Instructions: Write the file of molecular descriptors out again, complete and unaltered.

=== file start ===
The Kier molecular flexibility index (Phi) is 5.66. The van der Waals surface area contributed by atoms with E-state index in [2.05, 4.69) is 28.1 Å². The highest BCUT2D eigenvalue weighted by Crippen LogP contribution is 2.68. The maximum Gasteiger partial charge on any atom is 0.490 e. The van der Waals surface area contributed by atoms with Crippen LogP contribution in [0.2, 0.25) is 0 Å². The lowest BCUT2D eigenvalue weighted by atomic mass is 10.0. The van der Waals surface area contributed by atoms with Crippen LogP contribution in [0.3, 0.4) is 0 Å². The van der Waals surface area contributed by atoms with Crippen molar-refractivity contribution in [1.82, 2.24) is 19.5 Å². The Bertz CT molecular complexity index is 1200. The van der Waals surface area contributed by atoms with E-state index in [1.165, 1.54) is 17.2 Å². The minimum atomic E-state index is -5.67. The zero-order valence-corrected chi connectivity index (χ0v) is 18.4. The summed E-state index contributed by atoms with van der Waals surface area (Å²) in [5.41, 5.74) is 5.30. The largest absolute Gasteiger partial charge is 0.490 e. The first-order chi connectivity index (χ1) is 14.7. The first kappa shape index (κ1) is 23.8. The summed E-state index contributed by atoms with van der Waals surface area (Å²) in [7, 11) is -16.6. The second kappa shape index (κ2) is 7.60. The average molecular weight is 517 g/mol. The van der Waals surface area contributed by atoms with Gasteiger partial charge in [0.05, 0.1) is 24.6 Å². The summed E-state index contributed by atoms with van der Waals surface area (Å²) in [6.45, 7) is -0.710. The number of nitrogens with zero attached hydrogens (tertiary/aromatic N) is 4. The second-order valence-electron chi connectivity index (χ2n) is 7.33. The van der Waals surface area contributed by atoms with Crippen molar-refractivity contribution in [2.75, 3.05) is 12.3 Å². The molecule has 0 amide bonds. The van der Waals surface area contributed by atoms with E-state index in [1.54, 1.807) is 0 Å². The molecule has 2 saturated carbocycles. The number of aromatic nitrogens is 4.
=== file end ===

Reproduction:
The Kier molecular flexibility index (Phi) is 5.66. The van der Waals surface area contributed by atoms with E-state index in [2.05, 4.69) is 28.1 Å². The highest BCUT2D eigenvalue weighted by Crippen LogP contribution is 2.68. The maximum Gasteiger partial charge on any atom is 0.490 e. The van der Waals surface area contributed by atoms with Crippen LogP contribution in [0.2, 0.25) is 0 Å². The lowest BCUT2D eigenvalue weighted by atomic mass is 10.0. The van der Waals surface area contributed by atoms with Crippen LogP contribution in [0.3, 0.4) is 0 Å². The van der Waals surface area contributed by atoms with Crippen molar-refractivity contribution in [1.82, 2.24) is 19.5 Å². The Bertz CT molecular complexity index is 1200. The van der Waals surface area contributed by atoms with E-state index in [1.165, 1.54) is 17.2 Å². The minimum atomic E-state index is -5.67. The zero-order valence-corrected chi connectivity index (χ0v) is 18.4. The summed E-state index contributed by atoms with van der Waals surface area (Å²) in [5.41, 5.74) is 5.30. The largest absolute Gasteiger partial charge is 0.490 e. The first-order chi connectivity index (χ1) is 14.7. The first kappa shape index (κ1) is 23.8. The summed E-state index contributed by atoms with van der Waals surface area (Å²) in [7, 11) is -16.6. The second kappa shape index (κ2) is 7.60. The average molecular weight is 517 g/mol. The van der Waals surface area contributed by atoms with Gasteiger partial charge in [0.05, 0.1) is 24.6 Å². The summed E-state index contributed by atoms with van der Waals surface area (Å²) in [6.45, 7) is -0.710. The number of nitrogens with zero attached hydrogens (tertiary/aromatic N) is 4. The second-order valence-electron chi connectivity index (χ2n) is 7.33. The van der Waals surface area contributed by atoms with Crippen molar-refractivity contribution in [2.75, 3.05) is 12.3 Å². The molecule has 0 amide bonds. The van der Waals surface area contributed by atoms with E-state index in [1.54, 1.807) is 0 Å². The molecule has 2 saturated carbocycles. The number of aromatic nitrogens is 4.